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Thread: REAL Assets...

  1. #1
    Silver Member Norri's Avatar
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    Talking REAL Assets...

    According to Robert Kiyosaki, an asset is something that you own that makes you money. I tend to agree with that definition.

    The most obvious type of asset under this definition is a rental property. However, for a small-time or 1st-time investor like me, that's quite a stretch.

    My question to you, then, is what else can be considered an asset under this definition that can be attained for between R10k and R100k? Preferably something capable of bringing in R500 or more per month, with a little bit of maintenance.

    If possible, post a reason why you think it makes money and why it can be so affordable. A web site that makes R100k a month will not be sold for less than a coupla million, so please keep it realistic.

    I'll start the list...

    1. A small web site promoting an affiliate product. You can build one of these or buy an already-successful one. If you build one, expect to spend at least 3 months working on getting targeted traffic via SEO before it makes significant income. Buying is a great option, if you can get the seller to prove what kind of money the site makes.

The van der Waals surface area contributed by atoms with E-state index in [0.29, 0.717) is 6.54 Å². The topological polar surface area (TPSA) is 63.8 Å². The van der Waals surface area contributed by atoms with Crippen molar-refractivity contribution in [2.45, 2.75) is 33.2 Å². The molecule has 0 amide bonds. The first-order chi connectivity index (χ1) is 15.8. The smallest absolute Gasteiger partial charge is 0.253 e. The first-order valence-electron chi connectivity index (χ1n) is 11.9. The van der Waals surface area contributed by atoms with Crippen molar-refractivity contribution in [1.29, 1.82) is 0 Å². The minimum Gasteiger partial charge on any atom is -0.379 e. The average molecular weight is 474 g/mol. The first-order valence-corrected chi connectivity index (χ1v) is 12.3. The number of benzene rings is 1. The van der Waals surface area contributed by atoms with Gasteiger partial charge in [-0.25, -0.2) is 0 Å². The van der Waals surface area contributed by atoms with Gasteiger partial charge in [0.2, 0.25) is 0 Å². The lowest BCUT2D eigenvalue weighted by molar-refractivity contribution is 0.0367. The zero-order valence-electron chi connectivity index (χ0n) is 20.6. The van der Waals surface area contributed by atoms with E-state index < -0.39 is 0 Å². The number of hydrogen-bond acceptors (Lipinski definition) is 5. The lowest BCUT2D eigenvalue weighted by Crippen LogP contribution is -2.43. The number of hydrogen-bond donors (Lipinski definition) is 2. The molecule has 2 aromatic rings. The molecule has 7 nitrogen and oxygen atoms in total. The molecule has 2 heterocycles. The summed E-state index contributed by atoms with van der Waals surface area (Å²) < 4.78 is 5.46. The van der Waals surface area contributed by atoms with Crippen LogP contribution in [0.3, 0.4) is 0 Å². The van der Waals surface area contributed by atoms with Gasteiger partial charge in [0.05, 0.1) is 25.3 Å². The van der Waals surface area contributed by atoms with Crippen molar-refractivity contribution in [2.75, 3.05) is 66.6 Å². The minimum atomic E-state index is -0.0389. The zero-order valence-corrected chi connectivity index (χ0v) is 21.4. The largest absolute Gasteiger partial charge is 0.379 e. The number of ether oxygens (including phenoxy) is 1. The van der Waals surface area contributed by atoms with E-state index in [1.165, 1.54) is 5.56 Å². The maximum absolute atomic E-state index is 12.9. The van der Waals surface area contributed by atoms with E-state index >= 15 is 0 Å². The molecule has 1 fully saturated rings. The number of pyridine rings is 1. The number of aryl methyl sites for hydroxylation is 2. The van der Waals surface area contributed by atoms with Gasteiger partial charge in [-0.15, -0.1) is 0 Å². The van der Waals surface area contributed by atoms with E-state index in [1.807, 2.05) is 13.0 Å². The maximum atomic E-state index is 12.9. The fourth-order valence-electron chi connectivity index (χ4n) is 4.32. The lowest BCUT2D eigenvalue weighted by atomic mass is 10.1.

Over to you...
    Norio De Sousa - Done4U.co.za (Web Design & Copywriting)
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    Site Caretaker Dave A's Avatar
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    Education! What an ROI!
    The trouble with opportunity is it normally comes dressed up as work.

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    Return on Investment.

    If you had to aim for something that was going to bring you in only R500 per month, you are going to be exceptionally busy, aim higher - right from the onset - and try to develop something like a website that may start at R500 but has potential within a year or so of R100K

    Surely, purchasing shares is your best option? until you have built sufficient capital.

    Hoping for affiliate "Return" is similar to a pyramid scheme in my opinion?